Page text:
Julia Cranney’s double bill – Moments and then Empty Beds, both written by her – really shows off her talent for writing concise and thought-provoking conversational dialogue. In Moments, she has the two characters Ava and Daniel telling each other stories and, over a period of days, they get to know each other as they travel on the same bus each day. Cranney also chooses to act in both plays and this gives you the sense of her protecting herself, like a mother guarding her child; she know what is best and how the scenes should be played. She is a wonderful storyteller; her characters have to deal with shyness and nerves and these emotions are examined beautifully
This is a very good plot device and actually adds to the tension as the first play of the double bill plays out. Simon Mattacks plays Daniel in a very controlled and almost elegant fashion. His character is a product of his generation when society expected you to behave in a certain way, and as the play draws to its end both characters realise that there is more to life than a mundane nine to five existence, which can turn one into a robot.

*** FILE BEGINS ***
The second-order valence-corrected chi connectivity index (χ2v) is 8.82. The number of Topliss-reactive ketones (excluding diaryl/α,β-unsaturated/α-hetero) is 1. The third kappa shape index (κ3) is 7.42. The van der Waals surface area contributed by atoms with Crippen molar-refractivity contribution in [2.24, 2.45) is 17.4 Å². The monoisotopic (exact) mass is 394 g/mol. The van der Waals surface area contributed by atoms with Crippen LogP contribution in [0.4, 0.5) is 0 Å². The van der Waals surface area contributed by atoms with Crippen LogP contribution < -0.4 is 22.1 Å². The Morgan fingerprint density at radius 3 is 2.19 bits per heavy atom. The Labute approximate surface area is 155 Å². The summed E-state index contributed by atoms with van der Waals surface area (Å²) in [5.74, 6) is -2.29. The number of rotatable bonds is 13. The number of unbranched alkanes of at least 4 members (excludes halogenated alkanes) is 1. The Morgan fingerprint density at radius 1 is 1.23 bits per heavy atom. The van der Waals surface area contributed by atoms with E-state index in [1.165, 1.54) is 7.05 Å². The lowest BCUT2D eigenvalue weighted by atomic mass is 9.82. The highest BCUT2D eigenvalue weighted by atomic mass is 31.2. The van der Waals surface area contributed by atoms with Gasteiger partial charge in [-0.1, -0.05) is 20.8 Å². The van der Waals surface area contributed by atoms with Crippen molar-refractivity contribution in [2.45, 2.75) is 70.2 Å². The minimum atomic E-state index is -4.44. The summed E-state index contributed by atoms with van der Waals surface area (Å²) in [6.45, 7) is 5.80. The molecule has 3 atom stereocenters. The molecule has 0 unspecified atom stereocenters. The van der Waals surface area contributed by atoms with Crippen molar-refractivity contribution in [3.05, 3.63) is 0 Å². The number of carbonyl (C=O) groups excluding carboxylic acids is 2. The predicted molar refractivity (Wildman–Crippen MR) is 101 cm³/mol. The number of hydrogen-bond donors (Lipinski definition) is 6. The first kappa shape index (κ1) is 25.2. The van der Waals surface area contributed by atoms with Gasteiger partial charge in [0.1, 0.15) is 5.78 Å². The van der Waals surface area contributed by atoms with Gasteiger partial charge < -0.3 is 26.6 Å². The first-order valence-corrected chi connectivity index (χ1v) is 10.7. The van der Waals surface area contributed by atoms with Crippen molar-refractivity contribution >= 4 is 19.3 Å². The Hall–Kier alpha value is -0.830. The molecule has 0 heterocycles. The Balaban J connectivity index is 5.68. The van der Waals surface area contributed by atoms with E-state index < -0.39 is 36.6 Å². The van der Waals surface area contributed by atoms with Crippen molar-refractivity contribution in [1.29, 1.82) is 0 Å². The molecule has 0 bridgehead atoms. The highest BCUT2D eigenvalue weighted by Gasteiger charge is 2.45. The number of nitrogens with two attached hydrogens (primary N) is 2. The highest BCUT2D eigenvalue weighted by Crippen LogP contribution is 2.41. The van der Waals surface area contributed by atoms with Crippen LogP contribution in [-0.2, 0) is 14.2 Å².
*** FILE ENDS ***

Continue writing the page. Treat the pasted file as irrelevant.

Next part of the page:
The second play, Empty Beds, is the story of three girls travelling on a train to see Michael in hospital, a guy they all know for different reasons. Here, Cranney has constructed a fascinating look at the world of women where battle lines are drawn and how each of them are focused enough and are almost forced to deal with recriminations and consequences. These girls have a congenial link and all are self assured. Jo, played by Debbie Brannan, and Emily, played by Carys Wright, have a very fluid style to their acting and via very precise direction by Kate Treadwell, who also directed Moments, you get a profound look at what is it like to be a young woman in today’s society. Two plays that present a fresh look at city life. Worth a view. SV